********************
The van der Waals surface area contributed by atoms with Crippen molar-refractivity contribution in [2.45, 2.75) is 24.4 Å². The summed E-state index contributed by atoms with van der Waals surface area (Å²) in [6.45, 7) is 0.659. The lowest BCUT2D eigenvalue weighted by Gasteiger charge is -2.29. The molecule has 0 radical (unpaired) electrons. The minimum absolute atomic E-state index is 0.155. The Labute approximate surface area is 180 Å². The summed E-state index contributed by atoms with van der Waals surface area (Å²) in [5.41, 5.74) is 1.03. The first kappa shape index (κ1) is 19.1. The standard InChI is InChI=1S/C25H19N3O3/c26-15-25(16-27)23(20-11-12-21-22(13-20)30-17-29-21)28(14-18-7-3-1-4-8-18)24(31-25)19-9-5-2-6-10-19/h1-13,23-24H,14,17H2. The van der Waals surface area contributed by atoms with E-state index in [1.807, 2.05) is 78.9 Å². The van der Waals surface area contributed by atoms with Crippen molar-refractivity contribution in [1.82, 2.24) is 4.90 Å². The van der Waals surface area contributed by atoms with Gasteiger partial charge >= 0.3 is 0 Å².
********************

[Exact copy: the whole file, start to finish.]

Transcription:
The van der Waals surface area contributed by atoms with Crippen molar-refractivity contribution in [2.45, 2.75) is 24.4 Å². The summed E-state index contributed by atoms with van der Waals surface area (Å²) in [6.45, 7) is 0.659. The lowest BCUT2D eigenvalue weighted by Gasteiger charge is -2.29. The molecule has 0 radical (unpaired) electrons. The minimum absolute atomic E-state index is 0.155. The Labute approximate surface area is 180 Å². The summed E-state index contributed by atoms with van der Waals surface area (Å²) in [5.41, 5.74) is 1.03. The first kappa shape index (κ1) is 19.1. The standard InChI is InChI=1S/C25H19N3O3/c26-15-25(16-27)23(20-11-12-21-22(13-20)30-17-29-21)28(14-18-7-3-1-4-8-18)24(31-25)19-9-5-2-6-10-19/h1-13,23-24H,14,17H2. The van der Waals surface area contributed by atoms with E-state index in [1.807, 2.05) is 78.9 Å². The van der Waals surface area contributed by atoms with Crippen molar-refractivity contribution in [1.82, 2.24) is 4.90 Å². The van der Waals surface area contributed by atoms with Gasteiger partial charge >= 0.3 is 0 Å².